The Darkest Part of the Forest by Holly Black. ★★★★1/2
The Darkest Part of the Forest is a darkly enchanting modern day fairy tale.
The town of Fairfold is in the middle of a forest belonging to the fae. These are fairies in the folkloric sense – dangerous tricksters who may harm or help you or both. The citizens Fairfold have long ago grown used to the presence of the fae. They send their children out with rowan charms and pockets full of graveyard dirt to keep the faeries away, and when tourists wind up dead every year, the townsfolk tell themselves it was because they didn’t know what they were doing.
And on the edge of the wood, there’s a glass coffin with a sleeping prince…
“Down a path worn into the woods, past a stream and a hollowed-out log full of pill bugs and termites, was a glass coffin. It rested right on the ground, and in it slept a boy with horns on his head and ears as pointed as knives.”
The prince has slumbered for as long as Fairfold can remember until one day, the residents of the town find the coffin shattered and the prince vanished. And the awakening of the prince has brought out the monster who lives in the darkest part of the forest…
Hazel and her brother Ben are Fairfold natives who grew up telling stories of the sleeping prince and running wild in the woods. Hazel used to believe that she was a knight and Ben a great bard who together could save townspeople and tourists alike from the danger of the woods. As the worlds of the fae and Fairfold threaten to fatally collide, it is Hazel who stands in the center.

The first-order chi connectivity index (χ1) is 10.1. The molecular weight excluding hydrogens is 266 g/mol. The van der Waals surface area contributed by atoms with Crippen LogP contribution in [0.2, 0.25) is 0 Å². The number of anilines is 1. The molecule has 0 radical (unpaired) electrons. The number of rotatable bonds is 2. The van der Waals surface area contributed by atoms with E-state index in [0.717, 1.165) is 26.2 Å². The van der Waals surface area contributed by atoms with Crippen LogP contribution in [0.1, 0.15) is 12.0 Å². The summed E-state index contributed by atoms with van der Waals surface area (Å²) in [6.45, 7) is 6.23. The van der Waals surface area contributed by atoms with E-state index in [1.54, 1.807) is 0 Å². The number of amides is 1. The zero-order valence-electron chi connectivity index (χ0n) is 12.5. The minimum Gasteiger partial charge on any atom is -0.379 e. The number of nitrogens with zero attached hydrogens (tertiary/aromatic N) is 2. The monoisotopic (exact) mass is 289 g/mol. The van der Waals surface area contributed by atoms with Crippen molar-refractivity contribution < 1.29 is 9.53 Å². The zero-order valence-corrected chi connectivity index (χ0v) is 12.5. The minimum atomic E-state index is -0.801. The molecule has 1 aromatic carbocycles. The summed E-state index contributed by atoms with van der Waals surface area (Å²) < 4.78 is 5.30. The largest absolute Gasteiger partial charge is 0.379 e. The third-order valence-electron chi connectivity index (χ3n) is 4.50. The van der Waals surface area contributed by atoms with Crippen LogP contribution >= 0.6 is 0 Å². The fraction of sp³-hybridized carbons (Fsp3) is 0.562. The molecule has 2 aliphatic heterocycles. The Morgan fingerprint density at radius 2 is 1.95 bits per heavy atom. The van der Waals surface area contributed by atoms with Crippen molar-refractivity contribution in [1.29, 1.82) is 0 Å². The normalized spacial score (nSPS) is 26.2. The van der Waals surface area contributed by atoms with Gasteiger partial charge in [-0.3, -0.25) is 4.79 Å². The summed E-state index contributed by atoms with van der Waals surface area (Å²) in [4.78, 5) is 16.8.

“Once, there was a girl who vowed she would save everyone in the world, but forgot herself.”
I really loved Hazel. She’s a complicated person with many memories and secrets she keeps locked away, but the girl who longed to be a knight immediately won my heart. I felt like, more than anything else, The Darkest Part of the Forest was about her and her relationship with her brother.
While Hazel is the obvious protagonist and the majority of the book focuses on her, there are a few sections from her brother Ben’s point of view. When he was a baby, a fairy woman gave him a gift for music which he cannot control. I did like Ben, but I thought that his romantic relationship was the weakest aspect of the book. His eventual boyfriend is very thinly characterized, and their relationship seems a lot like insta-love. I find it a bit hard to believe.
I love the world of the faeries interacts with Fairfold. Holly Black combines the two so seamlessly that it feels entirely natural. This combined with the wonderful, atmospheric writing is a large part of why I loved The Darkest Part of the Forest so much.
I recommend this book to anyone looking for a beautifully magical book that reads like an original fairy tale.